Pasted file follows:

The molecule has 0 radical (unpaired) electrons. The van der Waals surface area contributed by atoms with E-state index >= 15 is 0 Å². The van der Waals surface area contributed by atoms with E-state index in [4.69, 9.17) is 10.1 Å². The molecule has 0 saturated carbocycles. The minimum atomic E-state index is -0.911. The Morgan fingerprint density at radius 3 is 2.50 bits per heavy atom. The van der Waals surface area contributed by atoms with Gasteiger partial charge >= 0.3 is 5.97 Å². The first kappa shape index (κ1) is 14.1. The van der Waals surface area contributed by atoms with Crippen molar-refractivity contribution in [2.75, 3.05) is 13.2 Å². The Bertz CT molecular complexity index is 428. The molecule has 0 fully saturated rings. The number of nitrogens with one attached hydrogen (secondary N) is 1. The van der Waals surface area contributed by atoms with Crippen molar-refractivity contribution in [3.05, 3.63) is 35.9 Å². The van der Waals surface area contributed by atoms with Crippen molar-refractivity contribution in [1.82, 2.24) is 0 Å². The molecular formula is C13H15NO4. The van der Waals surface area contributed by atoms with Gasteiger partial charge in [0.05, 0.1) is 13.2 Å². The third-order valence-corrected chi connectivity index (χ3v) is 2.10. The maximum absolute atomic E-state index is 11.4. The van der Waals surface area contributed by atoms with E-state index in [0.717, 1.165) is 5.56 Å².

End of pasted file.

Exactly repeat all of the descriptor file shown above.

The molecule has 0 radical (unpaired) electrons. The van der Waals surface area contributed by atoms with E-state index >= 15 is 0 Å². The van der Waals surface area contributed by atoms with E-state index in [4.69, 9.17) is 10.1 Å². The molecule has 0 saturated carbocycles. The minimum atomic E-state index is -0.911. The Morgan fingerprint density at radius 3 is 2.50 bits per heavy atom. The van der Waals surface area contributed by atoms with Gasteiger partial charge >= 0.3 is 5.97 Å². The first kappa shape index (κ1) is 14.1. The van der Waals surface area contributed by atoms with Crippen molar-refractivity contribution in [2.75, 3.05) is 13.2 Å². The Bertz CT molecular complexity index is 428. The molecule has 0 fully saturated rings. The number of nitrogens with one attached hydrogen (secondary N) is 1. The van der Waals surface area contributed by atoms with Crippen molar-refractivity contribution in [3.05, 3.63) is 35.9 Å². The van der Waals surface area contributed by atoms with Crippen molar-refractivity contribution in [1.82, 2.24) is 0 Å². The molecular formula is C13H15NO4. The van der Waals surface area contributed by atoms with Gasteiger partial charge in [0.05, 0.1) is 13.2 Å². The third-order valence-corrected chi connectivity index (χ3v) is 2.10. The maximum absolute atomic E-state index is 11.4. The van der Waals surface area contributed by atoms with E-state index in [0.717, 1.165) is 5.56 Å².